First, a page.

CUOMO: Oh, absolutely. She was calm in the face of the gunman.


CUOMO: Did she keep her calm when she got a call from the president of the United States?

OBAMA: She was pretty cool, too.

CUOMO: Was she?

OBAMA: She was happy about it.

TUFF: Thank you, too. I greatly appreciate it and I hope I get a chance to meet you also.

OBAMA: I think we might have to have her maybe make a visit to the White House.

CUOMO: So - oh, that would be a great for her. That would be a great way to reward the kind of behavior -

OBAMA: To thank her, yes.

CUOMO: That we hope no person ever has to find themselves in.

OBAMA: Although, I've got to tell you, one of the things that you see and one of the reasons I love these bus tours, you know, you meet folks like this all across the country every single day they're doing incredible stuff. Usually it's not as spectacular and the stakes aren't as high as this one, but, you know, everywhere you go, you see people who are working hard, doing their jobs, looking after their families, but also giving back to the community. And, you know, sometimes I think in Washington you lose sight of what exactly makes this country so great. It's not -- it's not all the stuff that gets a lot of attention. It's that day-to-day courage, kindness, empathy that really makes a difference.

CUOMO: On NEW DAY we call it "The Good Stuff." We do a story about it every day to reinforce the idea that people are out there going above and beyond.

OBAMA: I appreciate it.

CUOMO: So, it works. It's my favorite part of the show.

What is more daunting to you, the prospects of protecting the free world or dealing with a teenager and a near teen? What gives you more pause for concern?

OBAMA: Well, I've got to tell you, and Michelle gets all the credit, Malia and Sasha are just doing great. They are poised, they're smart, they're funny. But, most importantly, they're kind, they're respectful to everybody. You know, I'm -- I just couldn't be prouder of them.

Now, what I'm discovering is that each year I get more excited about spending time with them. They get a little less excited. They -- but they love me, so they want to pretend like they want to spend time with me. So they'll come in to my office and they'll pat me, you know, and say, hey, daddy, I love you and they'll give me like a 10-minute conversation and then they'll say, OK, daddy, I got to go. I'll be gone all weekend and I'll see you on Sunday night.

CUOMO: Is that what the dog's about, the new dog?

OBAMA: Yes. I think - I think there is an element from Michelle and me of, you know, we're -- we see what's coming and we need to make sure that we've got somebody who greets us at the door when we get home. But part of it is also Bo. Bo was getting lonely because the two other puppies had growing up and, you know, they still have some responsibilities for him, but they're not always around with him between school, sports practice, you know, all that stuff. And so Bo was starting to look a little down in the dumps inside the house. And Sunny, the new dog, she's only a year old. And, you know, the truth is, she's faster than he is. She jumps higher. She's friskier. And -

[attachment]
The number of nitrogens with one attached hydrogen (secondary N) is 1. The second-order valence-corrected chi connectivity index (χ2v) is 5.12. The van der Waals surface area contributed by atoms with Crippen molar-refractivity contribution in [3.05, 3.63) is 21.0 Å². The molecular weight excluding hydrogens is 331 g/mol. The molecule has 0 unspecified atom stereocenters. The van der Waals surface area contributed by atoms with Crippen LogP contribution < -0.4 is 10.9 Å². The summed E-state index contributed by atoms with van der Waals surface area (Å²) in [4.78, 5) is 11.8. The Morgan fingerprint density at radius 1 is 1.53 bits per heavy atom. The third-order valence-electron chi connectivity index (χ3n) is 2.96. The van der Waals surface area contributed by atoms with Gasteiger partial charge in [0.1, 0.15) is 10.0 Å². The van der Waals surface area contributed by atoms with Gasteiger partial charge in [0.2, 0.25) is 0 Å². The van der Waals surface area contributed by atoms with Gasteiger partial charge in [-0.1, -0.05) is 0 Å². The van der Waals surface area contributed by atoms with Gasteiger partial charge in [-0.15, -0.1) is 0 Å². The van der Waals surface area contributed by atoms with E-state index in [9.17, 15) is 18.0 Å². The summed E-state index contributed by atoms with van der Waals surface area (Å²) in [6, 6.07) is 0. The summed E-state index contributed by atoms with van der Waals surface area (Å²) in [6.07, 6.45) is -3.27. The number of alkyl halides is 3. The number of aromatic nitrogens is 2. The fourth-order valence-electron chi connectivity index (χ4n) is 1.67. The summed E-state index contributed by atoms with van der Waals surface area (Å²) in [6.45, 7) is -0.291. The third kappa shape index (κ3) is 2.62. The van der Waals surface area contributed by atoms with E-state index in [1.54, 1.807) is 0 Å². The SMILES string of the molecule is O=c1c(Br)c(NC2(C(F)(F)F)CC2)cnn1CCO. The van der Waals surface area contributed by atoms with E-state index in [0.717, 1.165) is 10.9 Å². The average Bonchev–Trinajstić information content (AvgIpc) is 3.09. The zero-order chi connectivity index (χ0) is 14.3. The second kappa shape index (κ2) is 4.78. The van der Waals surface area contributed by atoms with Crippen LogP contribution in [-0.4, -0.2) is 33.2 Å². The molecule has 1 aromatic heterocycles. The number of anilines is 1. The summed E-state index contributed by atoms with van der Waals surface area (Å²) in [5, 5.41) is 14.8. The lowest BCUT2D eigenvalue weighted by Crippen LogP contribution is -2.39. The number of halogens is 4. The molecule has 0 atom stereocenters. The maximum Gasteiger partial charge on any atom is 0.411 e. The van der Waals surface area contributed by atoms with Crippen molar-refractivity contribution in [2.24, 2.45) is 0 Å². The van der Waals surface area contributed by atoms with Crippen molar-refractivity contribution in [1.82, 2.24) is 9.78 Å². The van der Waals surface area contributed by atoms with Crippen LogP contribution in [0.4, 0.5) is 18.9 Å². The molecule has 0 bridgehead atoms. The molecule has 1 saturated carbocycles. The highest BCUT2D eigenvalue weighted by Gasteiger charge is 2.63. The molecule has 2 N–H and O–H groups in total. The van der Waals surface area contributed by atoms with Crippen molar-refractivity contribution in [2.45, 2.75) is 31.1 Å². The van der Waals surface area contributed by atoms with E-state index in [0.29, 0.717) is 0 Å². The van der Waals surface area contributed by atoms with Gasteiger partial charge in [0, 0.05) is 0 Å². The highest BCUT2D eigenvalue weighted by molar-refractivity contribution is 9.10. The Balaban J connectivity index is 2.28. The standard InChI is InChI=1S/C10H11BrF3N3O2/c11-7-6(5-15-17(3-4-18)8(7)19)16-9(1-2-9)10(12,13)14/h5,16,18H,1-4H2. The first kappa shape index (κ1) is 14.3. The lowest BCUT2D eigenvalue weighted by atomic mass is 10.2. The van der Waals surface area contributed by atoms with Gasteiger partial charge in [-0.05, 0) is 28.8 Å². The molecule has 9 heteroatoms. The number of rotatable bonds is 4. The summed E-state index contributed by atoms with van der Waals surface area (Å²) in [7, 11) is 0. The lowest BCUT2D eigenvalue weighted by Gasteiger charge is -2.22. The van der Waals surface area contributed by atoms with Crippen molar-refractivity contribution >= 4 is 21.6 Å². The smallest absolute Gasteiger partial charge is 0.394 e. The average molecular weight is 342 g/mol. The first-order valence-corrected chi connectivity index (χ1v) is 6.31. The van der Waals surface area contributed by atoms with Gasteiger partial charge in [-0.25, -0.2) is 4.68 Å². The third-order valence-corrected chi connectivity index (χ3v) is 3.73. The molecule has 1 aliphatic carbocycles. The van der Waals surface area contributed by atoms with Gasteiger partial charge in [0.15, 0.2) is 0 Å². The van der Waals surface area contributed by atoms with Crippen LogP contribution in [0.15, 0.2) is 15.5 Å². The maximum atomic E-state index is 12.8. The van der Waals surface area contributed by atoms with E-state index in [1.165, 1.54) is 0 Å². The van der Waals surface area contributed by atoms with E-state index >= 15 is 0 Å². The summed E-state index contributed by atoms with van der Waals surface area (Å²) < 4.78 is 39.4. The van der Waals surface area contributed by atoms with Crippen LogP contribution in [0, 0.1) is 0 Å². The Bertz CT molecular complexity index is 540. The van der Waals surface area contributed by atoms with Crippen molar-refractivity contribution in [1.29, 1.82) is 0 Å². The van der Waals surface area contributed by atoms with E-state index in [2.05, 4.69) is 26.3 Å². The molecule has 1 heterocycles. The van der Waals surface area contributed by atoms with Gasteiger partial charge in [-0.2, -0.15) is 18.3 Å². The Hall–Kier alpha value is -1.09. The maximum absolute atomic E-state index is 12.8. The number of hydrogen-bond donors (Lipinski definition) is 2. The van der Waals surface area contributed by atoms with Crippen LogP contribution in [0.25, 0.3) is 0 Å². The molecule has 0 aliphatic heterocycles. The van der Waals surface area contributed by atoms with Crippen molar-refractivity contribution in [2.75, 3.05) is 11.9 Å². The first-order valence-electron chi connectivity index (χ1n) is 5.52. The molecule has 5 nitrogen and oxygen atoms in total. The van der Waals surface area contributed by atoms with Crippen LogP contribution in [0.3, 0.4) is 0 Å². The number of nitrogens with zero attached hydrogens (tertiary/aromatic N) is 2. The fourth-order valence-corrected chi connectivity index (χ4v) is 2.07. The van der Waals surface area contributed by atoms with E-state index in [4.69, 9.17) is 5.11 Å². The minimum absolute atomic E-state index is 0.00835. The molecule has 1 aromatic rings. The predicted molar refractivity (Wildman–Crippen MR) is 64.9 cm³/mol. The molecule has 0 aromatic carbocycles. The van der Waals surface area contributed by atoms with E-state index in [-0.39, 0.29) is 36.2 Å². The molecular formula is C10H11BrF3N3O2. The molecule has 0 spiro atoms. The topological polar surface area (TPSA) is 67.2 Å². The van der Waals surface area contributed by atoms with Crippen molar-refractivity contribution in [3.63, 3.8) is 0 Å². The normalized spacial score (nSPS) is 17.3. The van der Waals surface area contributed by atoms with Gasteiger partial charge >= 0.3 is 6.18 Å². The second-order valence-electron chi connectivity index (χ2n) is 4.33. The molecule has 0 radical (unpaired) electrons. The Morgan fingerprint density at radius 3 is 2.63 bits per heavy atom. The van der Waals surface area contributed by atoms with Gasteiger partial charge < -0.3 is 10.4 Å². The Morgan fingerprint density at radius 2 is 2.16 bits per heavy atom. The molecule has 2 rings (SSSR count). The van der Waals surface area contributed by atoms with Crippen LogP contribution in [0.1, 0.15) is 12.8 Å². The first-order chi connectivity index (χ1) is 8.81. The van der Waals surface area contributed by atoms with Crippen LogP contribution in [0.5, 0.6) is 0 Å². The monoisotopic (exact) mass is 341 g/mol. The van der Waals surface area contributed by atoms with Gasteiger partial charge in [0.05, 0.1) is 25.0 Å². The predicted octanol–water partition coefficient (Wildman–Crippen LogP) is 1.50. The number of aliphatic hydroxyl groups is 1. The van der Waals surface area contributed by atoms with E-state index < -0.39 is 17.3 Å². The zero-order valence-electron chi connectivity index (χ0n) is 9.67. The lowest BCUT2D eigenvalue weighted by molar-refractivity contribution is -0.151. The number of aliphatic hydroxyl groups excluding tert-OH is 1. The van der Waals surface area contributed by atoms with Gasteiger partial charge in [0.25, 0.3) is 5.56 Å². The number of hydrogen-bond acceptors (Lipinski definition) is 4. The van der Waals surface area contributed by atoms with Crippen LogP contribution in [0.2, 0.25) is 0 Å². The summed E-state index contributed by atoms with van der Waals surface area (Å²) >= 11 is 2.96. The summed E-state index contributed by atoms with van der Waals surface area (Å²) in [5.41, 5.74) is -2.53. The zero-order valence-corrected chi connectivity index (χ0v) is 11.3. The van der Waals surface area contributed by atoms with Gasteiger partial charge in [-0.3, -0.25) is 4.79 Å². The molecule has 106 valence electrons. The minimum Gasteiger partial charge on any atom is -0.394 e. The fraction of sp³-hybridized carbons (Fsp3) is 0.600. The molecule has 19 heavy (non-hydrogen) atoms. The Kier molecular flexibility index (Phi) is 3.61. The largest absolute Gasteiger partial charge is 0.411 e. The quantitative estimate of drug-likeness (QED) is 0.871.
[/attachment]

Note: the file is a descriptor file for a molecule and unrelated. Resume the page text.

CUOMO: Every man has to learn that though.

OBAMA: He is trying to keep up and, ultimately, I think it's going to be great for him over the long term. Right now Michelle is in full parenting mode and really focused on getting Sunny to sit and, you know, catch and also there have been a couple of accidents and --

CUOMO: Oh, no.

OBAMA: Yes. The - but -

CUOMO: Is that a -- is that like a federal violation?

OBAMA: Well, it is true that, you know, we live in --

CUOMO: Because that's a national museum.

OBAMA: We live in rental housing. We didn't have to put down a deposit, but we are making sure that it gets cleaned up for the next occupant.


COSTELLO: He's right about Sunny. Sunny makes Bo run.

CUOMO: You know it's - it's nice. It's always nice to have some new blood. You know, it's good for Bo, it's good for the family. And, you know, they do have to try and keep some modicum of normalcy in such an abnormal existence, especially for the president.

And I think, Carol, what really mattered there was Antoinette Tuff has captured our fascination for all the right reasons, right? I mean she's -- she's showing just what grace under pressure is. And I thought it was an interesting point that the president made, that he sees her as a reflection of what he believes about this country. And that's an interesting perspective from the leader of the United States. You know, that he -- the way he sees her and what he valued and what she did on that incredibly fateful day where she certainly saved lives.

COSTELLO: But you -- you could see that in the way he described his daughters. He used the words kindness. They were kind to other people. That was one of the qualities he admired most in his own children. So when you look at Antoinette Tuff, I mean she defines kindness and love and belief in God. So, I totally get that.